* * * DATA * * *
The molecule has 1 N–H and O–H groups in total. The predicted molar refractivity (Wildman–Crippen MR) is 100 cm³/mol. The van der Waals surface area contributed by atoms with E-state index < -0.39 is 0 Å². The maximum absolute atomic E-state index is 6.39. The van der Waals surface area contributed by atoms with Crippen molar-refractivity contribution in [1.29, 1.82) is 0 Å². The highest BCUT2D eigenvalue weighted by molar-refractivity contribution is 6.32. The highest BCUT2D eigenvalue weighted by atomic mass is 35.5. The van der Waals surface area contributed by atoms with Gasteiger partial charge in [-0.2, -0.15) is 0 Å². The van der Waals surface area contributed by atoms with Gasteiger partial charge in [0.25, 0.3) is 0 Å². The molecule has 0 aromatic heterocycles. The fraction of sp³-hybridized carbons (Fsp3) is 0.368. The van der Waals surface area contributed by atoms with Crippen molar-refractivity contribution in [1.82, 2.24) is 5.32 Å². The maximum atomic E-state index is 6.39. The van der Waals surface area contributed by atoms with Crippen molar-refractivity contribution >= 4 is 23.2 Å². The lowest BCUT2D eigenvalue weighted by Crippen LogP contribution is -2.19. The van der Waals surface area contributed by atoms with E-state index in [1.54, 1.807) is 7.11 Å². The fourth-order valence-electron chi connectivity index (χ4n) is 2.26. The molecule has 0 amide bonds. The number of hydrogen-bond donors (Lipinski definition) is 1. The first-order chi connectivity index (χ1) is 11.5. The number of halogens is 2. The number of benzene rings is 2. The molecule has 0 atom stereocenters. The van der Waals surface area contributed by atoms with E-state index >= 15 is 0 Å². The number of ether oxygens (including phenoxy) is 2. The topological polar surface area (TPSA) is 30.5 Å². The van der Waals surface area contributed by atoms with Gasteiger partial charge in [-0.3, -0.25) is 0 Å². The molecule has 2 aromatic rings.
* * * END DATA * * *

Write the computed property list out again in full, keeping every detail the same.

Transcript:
The molecule has 1 N–H and O–H groups in total. The predicted molar refractivity (Wildman–Crippen MR) is 100 cm³/mol. The van der Waals surface area contributed by atoms with E-state index < -0.39 is 0 Å². The maximum absolute atomic E-state index is 6.39. The van der Waals surface area contributed by atoms with Crippen molar-refractivity contribution in [1.29, 1.82) is 0 Å². The highest BCUT2D eigenvalue weighted by molar-refractivity contribution is 6.32. The highest BCUT2D eigenvalue weighted by atomic mass is 35.5. The van der Waals surface area contributed by atoms with Gasteiger partial charge in [-0.2, -0.15) is 0 Å². The van der Waals surface area contributed by atoms with Gasteiger partial charge in [0.25, 0.3) is 0 Å². The molecule has 0 aromatic heterocycles. The fraction of sp³-hybridized carbons (Fsp3) is 0.368. The van der Waals surface area contributed by atoms with Crippen molar-refractivity contribution in [1.82, 2.24) is 5.32 Å². The maximum atomic E-state index is 6.39. The van der Waals surface area contributed by atoms with Crippen molar-refractivity contribution >= 4 is 23.2 Å². The lowest BCUT2D eigenvalue weighted by Crippen LogP contribution is -2.19. The van der Waals surface area contributed by atoms with E-state index in [1.54, 1.807) is 7.11 Å². The fourth-order valence-electron chi connectivity index (χ4n) is 2.26. The molecule has 0 amide bonds. The number of hydrogen-bond donors (Lipinski definition) is 1. The first-order chi connectivity index (χ1) is 11.5. The number of halogens is 2. The number of benzene rings is 2. The molecule has 0 atom stereocenters. The van der Waals surface area contributed by atoms with E-state index >= 15 is 0 Å². The number of ether oxygens (including phenoxy) is 2. The topological polar surface area (TPSA) is 30.5 Å². The van der Waals surface area contributed by atoms with Gasteiger partial charge in [-0.3, -0.25) is 0 Å². The molecule has 2 aromatic rings.